The Miracle Worker
“The Miracle Worker”
St. Louis Commerce Magazine
by Sue Britt
Heidi and Randy Smith, of Chesterfield, had tried to get pregnant since they were first married, when Heidi was 26. After a year of trying unsuccessfully on their own, they sought medical advice. They were sent to an infertility doctor, and Heidi was put on medicine that is supposed to help produce more eggs.
The Smiths charted Heidi’s temperature every day. It wasn’t dropping when it should, which suggested a problem with ovulation. They went to another infertility specialist, who put her on daily shots.
“After two rounds of that, and thousands of dollars, nothing happened,” Heidi says.
Then, more than four years after the Smiths first sought medical advice about their inability to conceive, she picked up the book, “How to Get Pregnant with the New Technology,” by Dr. Sherman Silber. She waited to finish the school year at Warren Elementary, where she taught second grade, and then contacted Silber.
“I was amazed that this brilliant doctor, who travels all over the world, was at St. Luke’s, 10 minutes from my house,” Heidi says. “Whenever I have had a question, whenever I have had doubts, Doctor Silber has just looked me in the eye, looked my husband in the eye, and said, ‘Relax.’ When we sat in his office the first time he said, ‘You will have a baby.’ It wasn’t a year later that we were sitting in his office with our little girl, Caroline.”
The Smiths’ story is not uncommon. Silber, director of the Infertility Center of St. Louis at St. Luke’s Hospital, says many couples waste years of their lives and thousands of dollars on outdated treatments and unnecessary tests that have little scientific validity. Worse, he says a commercial aspect that has developed out of the current infertility epidemic cultivates inappropriate care.
“It’s some of these stupid, unnecessary things that are done for infertile patients that nickel-and-dimes them up,” Silber says. “It seems like it inexpensive…$50 here, $100 there, $500 there… Before you know it they’ve spent $10,000 on nothing of any use whatsoever. We don’t do it that way. We do not do any unnecessary or fruitless expensive diagnostic procedures. We only cut right to what is going to work for them.” Not that you’ll be in and out of Silber’s office for the price of a romantic dinner for two.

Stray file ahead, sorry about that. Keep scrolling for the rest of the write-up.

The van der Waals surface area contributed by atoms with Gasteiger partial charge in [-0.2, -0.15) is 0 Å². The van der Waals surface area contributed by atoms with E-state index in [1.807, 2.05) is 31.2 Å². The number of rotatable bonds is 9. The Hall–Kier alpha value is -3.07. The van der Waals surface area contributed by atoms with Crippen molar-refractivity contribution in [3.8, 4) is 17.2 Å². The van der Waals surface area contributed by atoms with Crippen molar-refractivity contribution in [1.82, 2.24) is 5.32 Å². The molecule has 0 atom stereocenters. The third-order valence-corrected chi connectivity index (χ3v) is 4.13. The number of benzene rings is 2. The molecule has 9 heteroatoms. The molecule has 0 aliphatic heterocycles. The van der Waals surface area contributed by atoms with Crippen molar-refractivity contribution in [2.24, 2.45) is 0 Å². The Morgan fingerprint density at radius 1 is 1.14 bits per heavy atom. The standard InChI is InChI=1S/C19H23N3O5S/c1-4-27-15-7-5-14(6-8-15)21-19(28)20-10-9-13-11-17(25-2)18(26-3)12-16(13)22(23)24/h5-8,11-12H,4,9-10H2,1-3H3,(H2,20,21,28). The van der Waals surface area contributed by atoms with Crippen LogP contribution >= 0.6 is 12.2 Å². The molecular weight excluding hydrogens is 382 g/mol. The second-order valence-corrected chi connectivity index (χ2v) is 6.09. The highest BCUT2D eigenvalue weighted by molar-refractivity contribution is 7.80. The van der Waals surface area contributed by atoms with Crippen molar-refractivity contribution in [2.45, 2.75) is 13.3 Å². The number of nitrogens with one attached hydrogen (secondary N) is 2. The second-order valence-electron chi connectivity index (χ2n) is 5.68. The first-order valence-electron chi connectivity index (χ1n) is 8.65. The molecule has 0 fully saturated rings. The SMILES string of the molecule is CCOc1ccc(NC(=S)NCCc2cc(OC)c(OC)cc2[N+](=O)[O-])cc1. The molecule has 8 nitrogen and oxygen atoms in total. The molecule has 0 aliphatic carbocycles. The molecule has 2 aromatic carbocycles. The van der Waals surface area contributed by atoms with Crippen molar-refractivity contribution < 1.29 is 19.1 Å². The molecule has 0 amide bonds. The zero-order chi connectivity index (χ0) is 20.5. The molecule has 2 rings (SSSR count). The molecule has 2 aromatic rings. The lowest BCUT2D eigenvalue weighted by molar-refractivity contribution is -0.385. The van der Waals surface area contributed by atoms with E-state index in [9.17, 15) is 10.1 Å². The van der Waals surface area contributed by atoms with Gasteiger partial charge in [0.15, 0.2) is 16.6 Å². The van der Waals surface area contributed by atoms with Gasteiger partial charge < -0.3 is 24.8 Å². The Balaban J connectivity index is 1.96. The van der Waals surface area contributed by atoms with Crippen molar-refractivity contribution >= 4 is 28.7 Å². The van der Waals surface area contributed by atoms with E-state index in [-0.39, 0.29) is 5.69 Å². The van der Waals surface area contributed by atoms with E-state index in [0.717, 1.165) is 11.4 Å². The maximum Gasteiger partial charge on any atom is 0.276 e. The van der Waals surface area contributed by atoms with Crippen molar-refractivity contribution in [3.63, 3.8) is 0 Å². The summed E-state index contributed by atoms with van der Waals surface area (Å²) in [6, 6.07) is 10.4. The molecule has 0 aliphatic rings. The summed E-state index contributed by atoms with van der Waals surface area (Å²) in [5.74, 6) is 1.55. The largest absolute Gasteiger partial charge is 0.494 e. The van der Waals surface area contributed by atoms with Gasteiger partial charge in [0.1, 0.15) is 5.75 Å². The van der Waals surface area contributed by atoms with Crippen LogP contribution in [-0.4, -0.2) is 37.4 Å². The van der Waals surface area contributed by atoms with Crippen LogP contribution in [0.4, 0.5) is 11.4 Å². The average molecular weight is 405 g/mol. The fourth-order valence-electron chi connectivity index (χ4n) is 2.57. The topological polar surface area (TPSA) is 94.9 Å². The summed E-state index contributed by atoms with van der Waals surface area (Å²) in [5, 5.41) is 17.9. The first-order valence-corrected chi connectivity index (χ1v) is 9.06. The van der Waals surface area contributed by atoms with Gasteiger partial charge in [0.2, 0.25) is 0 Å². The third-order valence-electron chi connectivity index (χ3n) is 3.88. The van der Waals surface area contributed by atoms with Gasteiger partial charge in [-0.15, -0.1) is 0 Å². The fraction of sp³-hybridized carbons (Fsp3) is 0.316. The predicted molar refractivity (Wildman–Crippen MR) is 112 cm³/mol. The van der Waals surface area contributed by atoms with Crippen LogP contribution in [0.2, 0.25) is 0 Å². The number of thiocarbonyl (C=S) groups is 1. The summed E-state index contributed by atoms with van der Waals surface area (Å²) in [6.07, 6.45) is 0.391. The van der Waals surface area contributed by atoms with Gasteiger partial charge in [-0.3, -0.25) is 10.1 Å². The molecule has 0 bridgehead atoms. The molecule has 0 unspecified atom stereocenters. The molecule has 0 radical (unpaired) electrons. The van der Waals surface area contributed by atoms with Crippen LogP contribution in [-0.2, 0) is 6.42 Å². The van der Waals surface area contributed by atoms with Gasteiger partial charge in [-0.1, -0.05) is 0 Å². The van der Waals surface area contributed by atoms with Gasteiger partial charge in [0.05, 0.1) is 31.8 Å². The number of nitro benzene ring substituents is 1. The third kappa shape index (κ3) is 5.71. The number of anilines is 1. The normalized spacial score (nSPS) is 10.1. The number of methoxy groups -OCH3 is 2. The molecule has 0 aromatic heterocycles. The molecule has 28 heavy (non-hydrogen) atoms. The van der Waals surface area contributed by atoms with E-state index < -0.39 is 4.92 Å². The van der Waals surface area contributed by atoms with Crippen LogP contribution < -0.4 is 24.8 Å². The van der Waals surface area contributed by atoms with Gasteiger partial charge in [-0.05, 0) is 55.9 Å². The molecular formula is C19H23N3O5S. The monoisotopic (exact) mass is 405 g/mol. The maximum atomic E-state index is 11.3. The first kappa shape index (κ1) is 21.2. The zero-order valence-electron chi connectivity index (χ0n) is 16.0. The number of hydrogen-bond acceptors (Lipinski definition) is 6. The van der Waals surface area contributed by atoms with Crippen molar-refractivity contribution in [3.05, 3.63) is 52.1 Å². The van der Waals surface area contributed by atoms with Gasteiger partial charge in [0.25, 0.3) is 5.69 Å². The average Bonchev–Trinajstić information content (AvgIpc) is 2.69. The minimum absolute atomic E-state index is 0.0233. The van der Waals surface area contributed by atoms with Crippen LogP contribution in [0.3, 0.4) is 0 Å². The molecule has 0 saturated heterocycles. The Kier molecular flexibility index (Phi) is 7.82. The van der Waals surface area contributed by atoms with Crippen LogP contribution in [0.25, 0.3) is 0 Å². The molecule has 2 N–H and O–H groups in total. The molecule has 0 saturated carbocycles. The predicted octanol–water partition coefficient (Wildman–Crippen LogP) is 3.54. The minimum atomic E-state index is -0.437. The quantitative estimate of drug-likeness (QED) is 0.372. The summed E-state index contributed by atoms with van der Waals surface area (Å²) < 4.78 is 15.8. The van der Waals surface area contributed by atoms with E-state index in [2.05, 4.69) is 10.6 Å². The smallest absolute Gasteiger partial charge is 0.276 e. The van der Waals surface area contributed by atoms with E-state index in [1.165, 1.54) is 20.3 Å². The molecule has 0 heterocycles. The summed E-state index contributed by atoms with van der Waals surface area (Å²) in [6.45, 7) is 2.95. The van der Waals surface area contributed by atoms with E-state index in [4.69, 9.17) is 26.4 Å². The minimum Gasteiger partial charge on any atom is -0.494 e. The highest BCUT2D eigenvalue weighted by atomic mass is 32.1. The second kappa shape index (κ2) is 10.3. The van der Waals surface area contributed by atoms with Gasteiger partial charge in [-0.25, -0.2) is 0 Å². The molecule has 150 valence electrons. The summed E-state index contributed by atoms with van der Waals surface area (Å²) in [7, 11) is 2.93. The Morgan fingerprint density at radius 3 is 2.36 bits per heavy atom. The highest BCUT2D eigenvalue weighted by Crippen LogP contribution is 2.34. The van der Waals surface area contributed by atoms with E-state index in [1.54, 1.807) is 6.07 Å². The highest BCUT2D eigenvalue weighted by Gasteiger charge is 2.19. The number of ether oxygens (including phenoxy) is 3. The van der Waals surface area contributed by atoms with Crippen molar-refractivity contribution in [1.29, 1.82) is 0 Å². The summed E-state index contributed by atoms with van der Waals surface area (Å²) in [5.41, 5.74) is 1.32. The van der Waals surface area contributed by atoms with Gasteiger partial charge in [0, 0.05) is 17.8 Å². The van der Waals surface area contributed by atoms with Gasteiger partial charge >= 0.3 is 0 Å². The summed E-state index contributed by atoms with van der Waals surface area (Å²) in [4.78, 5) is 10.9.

“We had it in our heads that we would do (in vitro) three times. That’s $60,000,” Heidi says. “People talk about the money, but you have to think about what’s important…We don’t travel as much as we used to, but it’s fun to go walk around the park and do things that don’t cost money.”
But Silber says even more important than the money wasted on ineffective treatments is the waste of time. Women in their early 20s have up to a 2 percent chance of infertility problems; by their mid- to late-30s, that number jumps to 25 percent. By age 40, more than half of all women are infertile. Silber says each trip to the doctor is another day the woman has forever lost about 30 eggs. If a month goes by, she may lose 1000 eggs.
“If you waste a year of the patient’s time, you’re hurting their chances of getting pregnant, because the biggest problem is that biological clock. There would be no infertility if everybody wanted to have a child when they were 18-years-old,” Silber says. “If you are burdening patients with these frivolous diagnostic tests and multiple (treatments), and all this stupid stuff—that on rare occasions really is necessary…but for the vast majority of people this is absolutely just a waste of time—there is another detrimental effect. Not only is it wasting their money, but it’s lowering their ultimate chance of getting pregnant because it’s allowing the clock to tick fruitlessly.”
One of Silber’s current patients, who asks to remain anonymous, is in that over-40 group. She and her husband already have children from previous marriages, but for this couple, who found love again, making a baby together is important. The husband had a vasectomy that Silber reversed, and she takes pills and injections that will hopefully produce viable eggs.
She records how she feels every day as the hormones course through her system. It’s a sort of preconception baby book. “Two days after I stopped (one of the treatments) I started to blow up like a big balloon… I was driving in my car… I could feel all this emotion. I wanted to start crying in the middle of the car. I could feel the hot flashes really bad,” she says, looking at her husband with a smile. “I was a mess that night.”
It has been interesting for her husband as well. He has suffered the repercussions of her hormonal ups and downs. But, as many find when they visit Silber, a sense of humor will always save the day.
“You could kill your husband, because we already have his sperm frozen,” Silber jokes during their visit.
When the laughter all around subsides, Silber makes a serious point. “Once you’ve been through all this, this is the most romantic way possible to get pregnant,” Silber says. “You really do go through an awful lot together.”
For the Smiths, they say there is no regret for the money spent, the trips to the hospital for blood tests and ultrasounds every other day, the hormonal ups and downs, the soreness from the surgery, and the rest. The product of the effort is well worth it, Heidi says.
“It’s heaven. She’s just like heaven. She’s so inquisitive and so brilliant. It’s amazing to think this little person was conceived the way she was conceived, and she wouldn’t be here if it weren’t for Doctor Silber. It’s a miracle when you think of what he does. He’s making so many miracles happen for so many people who couldn’t get pregnant on their own,” Heidi says. “I can’t say enough about him. He is just a true gift to this world.”
And for the record, Heidi is pregnant again.